The frozen catastrophe in Texas this month probably made you think: How can I help? And then: Am I prepared for something like that? First: Build an emergency preparedness kit. You don’t have to go full doomsday prepper and start investing in underground bunker shares—in fact, please do not—but you should make sure you’ve got the right tools to take care of yourself. Below, we’ve gathered the most essential items that FEMA and the Red Cross say should be in any basic emergency preparedness kit. Think of it as a checklist for handling the next crisis.
The first thing on the official list curated by the White House, the Department of Homeland Security, and FEMA is water and food. The list suggests that you should have enough water for each person in your household to drink a gallon per day. But the amount of food you’ll need is a bit more flexible, depending on your needs. Fill out your kit with nonperishable items, and toss in this can opener. Especially if power is a problem, you don’t want to be stuck rifling through all your drawers for the can opener you definitely didn’t lend your friend.
After food and water, your kit should have some sort of lighting source, according to FEMA. If you have candles, great, but the CDC advises caution—house fires might be hard to address for already stretched first-response teams during a crisis. Using flashlights and battery-powered lights is better, even if it’s a little annoying. In addition to a flashlight, you should consider a headlamp, which you can just stick to your forehead, allowing you to do other things with your hands.
If you do not already have a radio, the emergency preparedness organizers recommend you get one that’s either battery-operated or powered by hand crank. That way, you can stay abreast of any guidance from the government as you shelter in place. In the event of an emergency, it’s unlikely that you’ll have to do a ton of frequency scanning to find someone providing helpful information. But just in case, look up the frequency for the National Weather Service station in your area beforehand and write it on a piece of paper to keep with the rest of your kit. For news, head to your local public radio station. This radio is relatively high-fidelity, especially given the price.
The above items, and many other things you’ll want to turn to in an emergency, use batteries. If you already have rechargeable batteries, good, but you might want to have some conventional ones in your emergency preparedness kit just in case.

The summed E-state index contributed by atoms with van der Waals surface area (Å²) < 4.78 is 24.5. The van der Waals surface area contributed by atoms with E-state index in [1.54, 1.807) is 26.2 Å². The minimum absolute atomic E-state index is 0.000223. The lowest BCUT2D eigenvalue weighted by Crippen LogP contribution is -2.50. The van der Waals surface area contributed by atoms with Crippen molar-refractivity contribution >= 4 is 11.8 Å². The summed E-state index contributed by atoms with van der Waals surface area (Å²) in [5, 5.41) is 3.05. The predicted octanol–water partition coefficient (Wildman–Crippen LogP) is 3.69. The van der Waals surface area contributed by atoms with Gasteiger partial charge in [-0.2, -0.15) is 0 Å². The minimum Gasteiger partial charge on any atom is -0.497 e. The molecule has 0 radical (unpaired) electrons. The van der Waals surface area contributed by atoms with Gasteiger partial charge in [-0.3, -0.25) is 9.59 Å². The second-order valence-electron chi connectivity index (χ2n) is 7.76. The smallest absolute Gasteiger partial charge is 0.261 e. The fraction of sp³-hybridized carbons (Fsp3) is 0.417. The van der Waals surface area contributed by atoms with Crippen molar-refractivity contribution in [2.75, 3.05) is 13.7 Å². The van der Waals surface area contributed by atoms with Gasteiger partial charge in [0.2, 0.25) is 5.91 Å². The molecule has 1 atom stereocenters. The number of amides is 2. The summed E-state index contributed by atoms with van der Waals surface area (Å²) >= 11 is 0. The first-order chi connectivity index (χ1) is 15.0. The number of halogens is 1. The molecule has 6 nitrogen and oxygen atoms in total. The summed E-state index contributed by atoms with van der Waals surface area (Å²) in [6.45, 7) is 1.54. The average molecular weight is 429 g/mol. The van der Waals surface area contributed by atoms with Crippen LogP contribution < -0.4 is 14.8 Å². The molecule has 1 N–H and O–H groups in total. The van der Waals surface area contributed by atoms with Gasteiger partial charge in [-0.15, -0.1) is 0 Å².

One issue with the FEMA guidelines is that they aren’t particularly tailored to the 21st century. In an emergency, especially if power is an issue, you’re likely going to spend a lot of time trying to get in contact with people with your phone, so have a big portable phone charger around, one that can juice up your phone two to three times on a single charge. If you have a car, you might already have a car charger, but on the off chance you don’t, you should get one for emergencies. (Make sure you have an extra charging cable or two in your kit.)
During winter power outages, temperature can quickly become an issue. Obviously, you can layer up sweaters and coats, but draping yourself under a blanket is certain to be a lot more comfortable. Camping blankets like this one are designed to be packable and light, which means they won’t take up too much space in your kit.
When it’s really cold, anyone who works outside will tell you HotHands finger and toe warmers are a lifesaver. When you activate them, each packet provides a couple of hours of radiating heat.
A cooler like this one can serve simply as a container for all the gear you want to keep at hand. But if need be, you can use it to keep anything in your fridge or freezer cold for longer. This is a must for anyone with prescription medications that need to stay cold.
In case anyone gets injured during your stint of sheltering in place, you’ll want to have a first aid kit. You can get these anywhere—just make sure they include all of the items recommended by the Red Cross. If you already have one, now’s a good time to check whether it’s missing anything or if something has expired.
For anyone who’d rather not put in the time and energy to gather materials ad hoc—no surprise, a bunch of companies have sprouted up to sell fully packed emergency kits. These include packs of drinking water, food, tools, first aid items, and everything you might need. It’s probably overkill for most people, but if you tend to err on the side of extreme caution, it’ll certainly offer peace of mind. The Stealth Angel kit has enough for four people for three days. The Judy kit, with its direct-to-consumer aesthetics, also has enough for four.